Development of a Comprehensive Gauge-Based Flood Frequency Analysis for the National Weather Service Baltimore/Washington Hydrologic Service Area

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Tuesday, 6 January 2015
127ABC (Phoenix Convention Center - West and North Buildings)
Jason C. Elliott, NOAA/NWS, Sterling, VA

Handout (640.9 kB)

Gauge-based flood determinations in the National Weather Service (NWS) have been largely focused on river forecast points for many years. In the NWS Baltimore/Washington Weather Forecast Office Hydrologic Service Area (HSA), river forecast points account for only ten percent of all gauged locations. This yields over 200 gauged locations which have been providing real-time data, in some cases for decades, without context.

As part of this study, flood stages and impacts, where applicable, were determined at the remainder of the gauged locations using a combination of in-field survey work, FEMA flood insurance studies, high-resolution LiDAR imagery, and historical reports of flooding. Using peak flow and stage data from the United States Geological Survey (USGS), a comprehensive flood frequency analysis was performed to determine which locations are most susceptible to flooding. This analysis results in operational forecasters being focused on the locations with a history of frequent flooding while monitoring stream levels across the entire HSA.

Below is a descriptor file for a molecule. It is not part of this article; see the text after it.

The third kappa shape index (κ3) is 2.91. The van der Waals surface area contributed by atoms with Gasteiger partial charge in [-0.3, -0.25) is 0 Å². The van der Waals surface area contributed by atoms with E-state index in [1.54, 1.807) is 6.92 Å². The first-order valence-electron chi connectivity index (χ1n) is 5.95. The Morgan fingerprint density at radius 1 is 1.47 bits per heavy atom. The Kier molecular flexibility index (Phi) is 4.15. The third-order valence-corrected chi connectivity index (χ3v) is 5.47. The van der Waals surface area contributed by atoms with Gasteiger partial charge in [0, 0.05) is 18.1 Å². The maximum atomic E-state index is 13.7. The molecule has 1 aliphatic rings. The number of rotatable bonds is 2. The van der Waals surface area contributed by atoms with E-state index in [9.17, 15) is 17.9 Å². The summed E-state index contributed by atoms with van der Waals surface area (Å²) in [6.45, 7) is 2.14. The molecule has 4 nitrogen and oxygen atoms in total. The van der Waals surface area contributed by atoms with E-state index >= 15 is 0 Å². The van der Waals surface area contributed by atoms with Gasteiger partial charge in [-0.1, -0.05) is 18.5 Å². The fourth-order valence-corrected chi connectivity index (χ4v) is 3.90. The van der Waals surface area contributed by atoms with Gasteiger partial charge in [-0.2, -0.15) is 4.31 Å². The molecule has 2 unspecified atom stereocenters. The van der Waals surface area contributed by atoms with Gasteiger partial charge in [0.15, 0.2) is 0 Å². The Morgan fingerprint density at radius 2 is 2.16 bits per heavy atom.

Additionally, using the results of the flood frequency analysis, each gauge was further classified by the creation of a flood threat score. This classification allows operational forecasters improved situational awareness of locations that flood frequently. The collected impact statements for each location are available for use in flood warnings and statements when a site is threatened by flooding. The results of this study allow the gauge data to be utilized for verification of floods and flash floods, even when no other reports are received.